Is it a good idea to have a lawyer who is friends with the prosecutor?

Is It A Good To Have A Lawyer Who Knows The Prosecutor?

If there’s  one thing about law that’s important to understand, it’s that relationships are everything. Clients often come to us wondering if having a relationship with the prosecutor is a good idea or if there’s a conflict of interest. Read on to see what we think.

First, it’s important to understand what a conflict of interest is in the legal world. In the simplest terms, a conflict of interest is any situation in which an attorney has more than one person or organization they’re serving. This makes serving justice to their actual client difficult and could lead to damages to both parties involved.

When it comes to having a relationship with the prosecutor, it is helpful that your attorney have, or be able to create, one that is positive. They don’t need to be best buddies, but because the legal world is all about relationships, the old saying that you get more with sugar than you do with vinegar rings true.

Read About Our Criminal Defense Experience

The Word “Friend” Might Be a Stretch

When it comes to the relationship between the prosecutor and your attorney, using the word “friend” might be a stretch. Their relationship should more so be one of mutual respect and communication. If the prosecutor is friends with you attorney, meaning they socialize outside of work and run in the same social circles, then it’s critical that their relationship not impact their professional performance.

Typically, this isn’t a problem. Lawyers are skilled in compartmentalizing aspects of their lives so those things don’t impact their professional performance or the ethical codes they’re required to live up to.

Teamwork Makes The Dream Work

Contrary to what many might think, your attorney, the prosecutor, and judges all work together to some extent, in many situations. They might not agree on everything, but the ultimate goal is to have clear, upfront communication that leads to justice and upholds the law and rights of everyone involved.

The more accurate description of a beneficial relationship between a defense attorney and prosecutor is one that is professional and friendly. Just like you might go into work and be friendly with your boss or co-workers, you might not be one to hang out with them outside of work, but you likely are friendly with them so that work gets done. Similarly, even if you do hang out with them outside of work, you’re probably very different at work versus when in a social situation.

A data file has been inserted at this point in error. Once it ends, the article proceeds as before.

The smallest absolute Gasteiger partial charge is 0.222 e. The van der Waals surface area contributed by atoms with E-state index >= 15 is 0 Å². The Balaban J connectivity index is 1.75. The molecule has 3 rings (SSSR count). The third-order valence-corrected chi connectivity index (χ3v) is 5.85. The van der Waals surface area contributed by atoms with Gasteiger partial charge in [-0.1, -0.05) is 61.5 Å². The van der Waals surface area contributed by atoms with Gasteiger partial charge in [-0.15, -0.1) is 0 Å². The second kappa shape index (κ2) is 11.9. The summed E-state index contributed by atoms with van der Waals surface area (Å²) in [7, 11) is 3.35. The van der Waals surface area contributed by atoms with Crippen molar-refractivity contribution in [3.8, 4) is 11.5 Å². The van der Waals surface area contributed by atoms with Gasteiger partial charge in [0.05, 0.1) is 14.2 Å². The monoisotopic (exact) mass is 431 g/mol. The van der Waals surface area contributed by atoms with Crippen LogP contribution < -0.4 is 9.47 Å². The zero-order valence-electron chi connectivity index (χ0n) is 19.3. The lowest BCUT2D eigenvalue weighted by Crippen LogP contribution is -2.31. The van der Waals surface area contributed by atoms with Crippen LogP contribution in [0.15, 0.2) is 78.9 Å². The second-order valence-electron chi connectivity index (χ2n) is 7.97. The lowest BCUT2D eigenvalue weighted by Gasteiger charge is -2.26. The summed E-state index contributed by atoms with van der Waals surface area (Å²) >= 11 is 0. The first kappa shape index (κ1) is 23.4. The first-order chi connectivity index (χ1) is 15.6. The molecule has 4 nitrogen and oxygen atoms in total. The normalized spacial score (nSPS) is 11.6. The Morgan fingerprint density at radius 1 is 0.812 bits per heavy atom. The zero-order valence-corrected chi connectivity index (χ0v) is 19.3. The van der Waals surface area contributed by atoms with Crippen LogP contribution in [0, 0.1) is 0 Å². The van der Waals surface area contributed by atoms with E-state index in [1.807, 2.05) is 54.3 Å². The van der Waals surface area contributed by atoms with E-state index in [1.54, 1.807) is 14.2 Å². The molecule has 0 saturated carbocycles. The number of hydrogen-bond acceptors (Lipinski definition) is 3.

Should a client be worried about their attorney’s relationship with the prosecutor?

The short answer is no. When you hire an attorney chances are you’ve taken the time to talk with them, understand their experience, and know whether they’re a fit for you. If you’re comfortable with your attorney then trust that they will do their very best to advocate on your behalf and work toward a favorable outcome in your case.

If you find out that your attorney has a relationship with the prosecutor that makes you uncomfortable, it’s important that you first go to them and discuss your concerns. Attorneys are professional communicators. You should be able to discuss what might be concerning to you and they should be able to ease your worries.

Choosing a Criminal Defense Attorney

Choosing a criminal defense attorney should never be taken lightly. You’re trusting not just the outcome of your case to this person, but possibly your entire future. When you’re choosing your defense attorney, be sure to think about the following:

  • Expertise in your area of criminal law
    • Have they handled cases like yours?
    • Drunk driving, assault, theft, and the gamut of all other criminal charges all require experience in those areas
  • Years of experience
  • Responsiveness: a good attorney will always respond to your inquiries in a prompt manner
  • Clear fee structure: You should be able to understand up front what you will be paying for, how you will be charged, and how you should expect to pay
  • Good listener: Your attorney should be a good listener and willing to hear everything you have to say. if they aren’t, important details could fall through the cracks.
  • Confidence: Anyone you choose should be confident not just when talking to you, but also in the courtroom.

Are you looking for a criminal defense attorney in Concord? Get in touch with our team here at Cohen & Winters. We’re proud to maintain positive relationships with both the surrounding prosecutors and judges. Our goal is to always work toward the best outcome for you and our stellar results are because of our experience and ability to positively interact with our colleagues.

For the answer to thew question, Is it a good to have a lawyer who knows the prosecutor? Contact us today.


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